But don’t neglect biographies, even if you aren’t homeschooling and using them as part of an educational curriculum. When I was growing up, my church encouraged everyone to read a Christian biography during the month of February, which was the month when our church had our missions conference. Corrie 10 Boom’s the hiding place is an example of a book that can be read by teens and will forever alter their moral imagination. Most Christian teens may not have truly considered what God could call them, that God could call them to do something dangerous, something hard, and that he would even allow them to suffer for it. Good biographies are an excellent way to help children think through the kinds of moral choices real people face. In conclusion, our children aren’t the only ones in need of moral formation or they, we need to be morally formed.
The stories we read to our children can work on our hearts, as well as theirs, when I wrote are low in the great big cover up. One of my prayers for this book was that if any parent is reading this to his or her child and was caught up in pornography, that the story would lead them to confess their sin to someone to recognize that cleaned up is much better than cover up, covered up. And then the past few years, there been some terrible Christians, scandals and Christian organizations. These scandals don’t these scandals usually start with one person sin, then the damage gets magnified as organizations try to cover it up. That’s a natural tendency. Our children have to be taught not to hide their disobedience from their parents or from God. And we adults have to be taught again and again, that believing the Gospel means bringing our sin into the light. For Christian parents, the goal of moral formation should not be for your children to behave perfectly. The goal is not for them to mistakenly believe that you behave perfectly.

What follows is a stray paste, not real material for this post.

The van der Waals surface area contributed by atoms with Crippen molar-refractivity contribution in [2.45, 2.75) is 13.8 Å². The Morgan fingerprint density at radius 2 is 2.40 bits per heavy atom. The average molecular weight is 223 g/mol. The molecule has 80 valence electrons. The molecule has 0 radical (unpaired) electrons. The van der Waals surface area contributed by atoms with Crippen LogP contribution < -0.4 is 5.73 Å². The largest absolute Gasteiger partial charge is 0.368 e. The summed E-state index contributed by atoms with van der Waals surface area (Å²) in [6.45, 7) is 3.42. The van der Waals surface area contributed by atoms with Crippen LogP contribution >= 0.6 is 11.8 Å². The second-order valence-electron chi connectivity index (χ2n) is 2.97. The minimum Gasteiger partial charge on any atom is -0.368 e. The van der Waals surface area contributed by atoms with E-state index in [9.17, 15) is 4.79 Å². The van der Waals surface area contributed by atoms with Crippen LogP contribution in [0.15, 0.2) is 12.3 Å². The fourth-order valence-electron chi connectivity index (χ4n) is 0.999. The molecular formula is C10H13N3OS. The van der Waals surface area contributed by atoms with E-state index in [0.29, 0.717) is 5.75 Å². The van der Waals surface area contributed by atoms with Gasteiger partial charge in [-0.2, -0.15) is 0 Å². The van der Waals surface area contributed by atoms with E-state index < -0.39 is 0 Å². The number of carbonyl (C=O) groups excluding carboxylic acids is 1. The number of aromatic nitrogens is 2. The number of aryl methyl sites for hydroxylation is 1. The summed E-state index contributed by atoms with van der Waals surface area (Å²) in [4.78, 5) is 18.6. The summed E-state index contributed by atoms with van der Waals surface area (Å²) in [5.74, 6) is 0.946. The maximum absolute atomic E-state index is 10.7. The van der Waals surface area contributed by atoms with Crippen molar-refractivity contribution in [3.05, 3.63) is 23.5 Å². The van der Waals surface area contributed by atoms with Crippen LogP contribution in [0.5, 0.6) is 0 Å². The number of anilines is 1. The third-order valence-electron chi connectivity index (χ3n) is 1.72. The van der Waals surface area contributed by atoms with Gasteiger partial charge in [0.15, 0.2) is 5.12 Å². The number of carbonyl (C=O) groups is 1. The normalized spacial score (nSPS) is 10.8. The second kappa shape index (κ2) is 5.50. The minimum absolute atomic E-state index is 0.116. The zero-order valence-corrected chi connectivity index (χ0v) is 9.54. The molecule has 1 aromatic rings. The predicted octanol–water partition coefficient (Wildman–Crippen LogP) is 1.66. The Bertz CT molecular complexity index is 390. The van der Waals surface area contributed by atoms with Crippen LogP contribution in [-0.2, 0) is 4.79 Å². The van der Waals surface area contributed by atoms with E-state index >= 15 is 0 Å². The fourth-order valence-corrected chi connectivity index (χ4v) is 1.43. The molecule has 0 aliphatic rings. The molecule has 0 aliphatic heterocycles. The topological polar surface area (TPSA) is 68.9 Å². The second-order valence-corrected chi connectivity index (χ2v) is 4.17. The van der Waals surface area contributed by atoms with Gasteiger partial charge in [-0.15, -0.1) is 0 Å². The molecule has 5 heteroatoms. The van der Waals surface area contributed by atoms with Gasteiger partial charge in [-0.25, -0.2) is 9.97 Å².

We want them to learn right from wrong. We want them to see the beauty of what is good and true and the folly of what goes against God’s ways. We want them to see examples of kindness and examples of repentance. We want our hearts to feel the way they ought to about sin. So read your children, read widely, make up stories, and let the truth capture their heart and yours for the glory of God. Let’s pray together. Father, thank you for making a world with stories in it for giving us the ability to read, to listen to books read, and to understand your word and your truth better through them. Help us to be diligent in doing that. Help us to be creative. And we pray that children would grow up not believing that they can save themselves by learning how to behave, but that they’ll learn the difference and right and wrong to know their need for a Savior and know their need how know their way to walk in righteousness. We ask this through Jesus name, Amen.